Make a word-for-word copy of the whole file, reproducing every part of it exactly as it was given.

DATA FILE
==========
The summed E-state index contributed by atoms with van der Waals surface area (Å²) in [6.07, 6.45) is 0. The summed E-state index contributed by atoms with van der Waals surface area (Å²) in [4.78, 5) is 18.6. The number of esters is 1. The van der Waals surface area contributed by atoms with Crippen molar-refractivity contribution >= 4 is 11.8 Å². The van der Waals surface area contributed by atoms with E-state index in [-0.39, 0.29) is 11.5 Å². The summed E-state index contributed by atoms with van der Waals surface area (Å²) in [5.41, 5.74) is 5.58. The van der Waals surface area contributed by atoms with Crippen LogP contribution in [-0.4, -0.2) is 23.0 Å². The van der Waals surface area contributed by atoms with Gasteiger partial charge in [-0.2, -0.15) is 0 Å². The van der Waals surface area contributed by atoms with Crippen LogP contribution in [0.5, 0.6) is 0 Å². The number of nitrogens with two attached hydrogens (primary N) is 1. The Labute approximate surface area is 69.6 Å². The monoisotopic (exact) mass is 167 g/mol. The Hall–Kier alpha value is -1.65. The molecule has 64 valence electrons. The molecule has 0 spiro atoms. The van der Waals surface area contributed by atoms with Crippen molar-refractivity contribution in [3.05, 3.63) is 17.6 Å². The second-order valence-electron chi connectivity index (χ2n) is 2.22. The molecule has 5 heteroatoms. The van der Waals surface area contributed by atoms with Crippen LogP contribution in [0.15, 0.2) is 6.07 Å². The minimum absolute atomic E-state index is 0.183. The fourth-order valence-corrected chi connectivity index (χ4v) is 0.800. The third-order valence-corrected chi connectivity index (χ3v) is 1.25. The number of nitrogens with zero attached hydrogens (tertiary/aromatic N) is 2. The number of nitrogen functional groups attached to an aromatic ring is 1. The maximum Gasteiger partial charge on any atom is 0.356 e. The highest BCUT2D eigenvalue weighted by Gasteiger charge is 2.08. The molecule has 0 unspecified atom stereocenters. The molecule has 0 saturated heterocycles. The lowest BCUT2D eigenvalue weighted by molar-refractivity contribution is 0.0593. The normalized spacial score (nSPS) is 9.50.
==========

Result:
The summed E-state index contributed by atoms with van der Waals surface area (Å²) in [6.07, 6.45) is 0. The summed E-state index contributed by atoms with van der Waals surface area (Å²) in [4.78, 5) is 18.6. The number of esters is 1. The van der Waals surface area contributed by atoms with Crippen molar-refractivity contribution >= 4 is 11.8 Å². The van der Waals surface area contributed by atoms with E-state index in [-0.39, 0.29) is 11.5 Å². The summed E-state index contributed by atoms with van der Waals surface area (Å²) in [5.41, 5.74) is 5.58. The van der Waals surface area contributed by atoms with Crippen LogP contribution in [-0.4, -0.2) is 23.0 Å². The van der Waals surface area contributed by atoms with Gasteiger partial charge in [-0.2, -0.15) is 0 Å². The van der Waals surface area contributed by atoms with Crippen LogP contribution in [0.5, 0.6) is 0 Å². The number of nitrogens with two attached hydrogens (primary N) is 1. The Labute approximate surface area is 69.6 Å². The monoisotopic (exact) mass is 167 g/mol. The Hall–Kier alpha value is -1.65. The molecule has 64 valence electrons. The molecule has 0 spiro atoms. The van der Waals surface area contributed by atoms with Crippen molar-refractivity contribution in [3.05, 3.63) is 17.6 Å². The second-order valence-electron chi connectivity index (χ2n) is 2.22. The molecule has 5 heteroatoms. The van der Waals surface area contributed by atoms with Crippen LogP contribution in [0.15, 0.2) is 6.07 Å². The minimum absolute atomic E-state index is 0.183. The fourth-order valence-corrected chi connectivity index (χ4v) is 0.800. The third-order valence-corrected chi connectivity index (χ3v) is 1.25. The number of nitrogens with zero attached hydrogens (tertiary/aromatic N) is 2. The number of nitrogen functional groups attached to an aromatic ring is 1. The maximum Gasteiger partial charge on any atom is 0.356 e. The highest BCUT2D eigenvalue weighted by Gasteiger charge is 2.08. The molecule has 0 unspecified atom stereocenters. The molecule has 0 saturated heterocycles. The lowest BCUT2D eigenvalue weighted by molar-refractivity contribution is 0.0593. The normalized spacial score (nSPS) is 9.50.